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Media and Information Literacy Basics: 5 questions to analyse any media message

Evaldas Rupkus

Author, trainer and project manager,

Germany

Kuvaus

Media and Information Literacy (MIL) and youth information have something in common – a huge diversity of issues both try to address.
Photo with computers and other mobile device on the table.

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MIL is quite a diverse field comprised of a variety of topics, as we have already discussed in the previous article  and podcast. Youth information workers are facing even more generalist youth information topics, and it is obvious, that one just cannot know it all. That is why we need some practical tools to help us, and particularly the young people we are working with, to navigate this cosmos. One of the basics is a set of questions that can help you analyse almost any media message – be it a book, a social media post, a radio programme, a video, or an advertisement.

Analysis as part of learning by doing

Critical thinking is often used as a synonym for MIL. Since MIL is a set of various competencies, one of them is undoubtedly the skill to think critically – to question and analyse. Because of the nature of the media, analysis is one of the main tools for developing MIL skills. Youth workers are well acquainted with the principles of the non-formal education and experiential learning model as one of the most effective ways to learn through practice. Therefore, even if we put the focus in MIL education on the creation of media products, we will still come to a stage of analysing them. Or as Kolb would put it – reflecting on the experience so that conclusions can be drawn, and, therewith, an experiential learning cycle can kick in.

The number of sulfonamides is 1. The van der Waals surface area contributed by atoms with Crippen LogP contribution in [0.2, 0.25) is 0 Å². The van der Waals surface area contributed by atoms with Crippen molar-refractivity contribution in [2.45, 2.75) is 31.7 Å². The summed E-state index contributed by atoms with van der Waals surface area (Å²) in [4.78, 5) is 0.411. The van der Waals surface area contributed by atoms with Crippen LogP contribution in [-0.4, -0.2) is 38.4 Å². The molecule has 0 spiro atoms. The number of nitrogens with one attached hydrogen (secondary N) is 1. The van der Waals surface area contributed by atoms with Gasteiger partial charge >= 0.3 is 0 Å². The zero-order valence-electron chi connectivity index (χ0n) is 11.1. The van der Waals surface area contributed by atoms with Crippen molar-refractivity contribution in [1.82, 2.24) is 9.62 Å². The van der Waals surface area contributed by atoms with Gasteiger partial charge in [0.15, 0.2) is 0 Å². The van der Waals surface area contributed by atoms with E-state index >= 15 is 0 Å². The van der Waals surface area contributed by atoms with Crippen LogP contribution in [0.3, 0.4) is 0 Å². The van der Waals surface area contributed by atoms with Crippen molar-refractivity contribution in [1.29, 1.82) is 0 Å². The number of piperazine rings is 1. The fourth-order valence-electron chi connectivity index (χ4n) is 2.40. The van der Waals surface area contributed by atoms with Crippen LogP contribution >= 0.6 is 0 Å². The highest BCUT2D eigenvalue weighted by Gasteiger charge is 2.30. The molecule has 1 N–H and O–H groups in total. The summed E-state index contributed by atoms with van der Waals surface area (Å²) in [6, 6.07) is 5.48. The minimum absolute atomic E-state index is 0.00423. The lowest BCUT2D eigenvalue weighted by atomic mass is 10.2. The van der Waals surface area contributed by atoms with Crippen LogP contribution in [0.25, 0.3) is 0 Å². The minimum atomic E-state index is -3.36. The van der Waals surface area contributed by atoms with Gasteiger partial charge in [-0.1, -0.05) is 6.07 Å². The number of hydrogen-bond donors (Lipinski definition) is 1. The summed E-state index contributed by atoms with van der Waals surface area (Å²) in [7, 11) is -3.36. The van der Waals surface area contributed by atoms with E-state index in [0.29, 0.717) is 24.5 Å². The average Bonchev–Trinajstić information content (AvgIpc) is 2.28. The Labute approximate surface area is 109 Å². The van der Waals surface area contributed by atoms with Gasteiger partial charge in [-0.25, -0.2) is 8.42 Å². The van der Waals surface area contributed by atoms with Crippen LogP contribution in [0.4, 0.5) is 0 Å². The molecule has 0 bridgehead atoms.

Different models – same goal

Successful and meaningful analysis requires some guidance. This can be provided by a simple set of questions that will help structure this process. We all know the 5W1H rule for information gathering and problem solving, or even writing a piece of news. In MIL education there have been several different attempts to come up with something similar. However, most of the proposed questions are not compact enough to be abbreviated to four letters. Let’s have a look at some examples of what those questions could be in MIL education.

The Centre for Media Literacy in the US has published “5 key questions of Media Literacy ” (2005). It is based on the “core concepts of media literacy”. According to these concepts every media message is constructed using a special creative language, which is perceived by different people in different ways. Most importantly, the “5 core concepts” state, the “media have embedded values and points of view” and are organized “to gain profit and/or power”. These very to-the-point and brief concepts can be a good summary after questioning a media message. 

Youth information work has been incorporating MIL competencies in its preventive work on extremism and radicalisation. ERYICA with its members has published a substantial chapter on MIL, with detailed method descriptions in the “Liaisons  – Toolkit for preventing violent extremism through youth information”. One of  the methods described is “The Six Dimensions of Media Education”. These dimensions include producers, language, technology, representation, audience and category of document. Here we see many parallels to the “5 core concepts”; however, it could be harder to apply these dimensions, as not all of them are followed with concrete questions which would enable analysis. 

Five questions to ask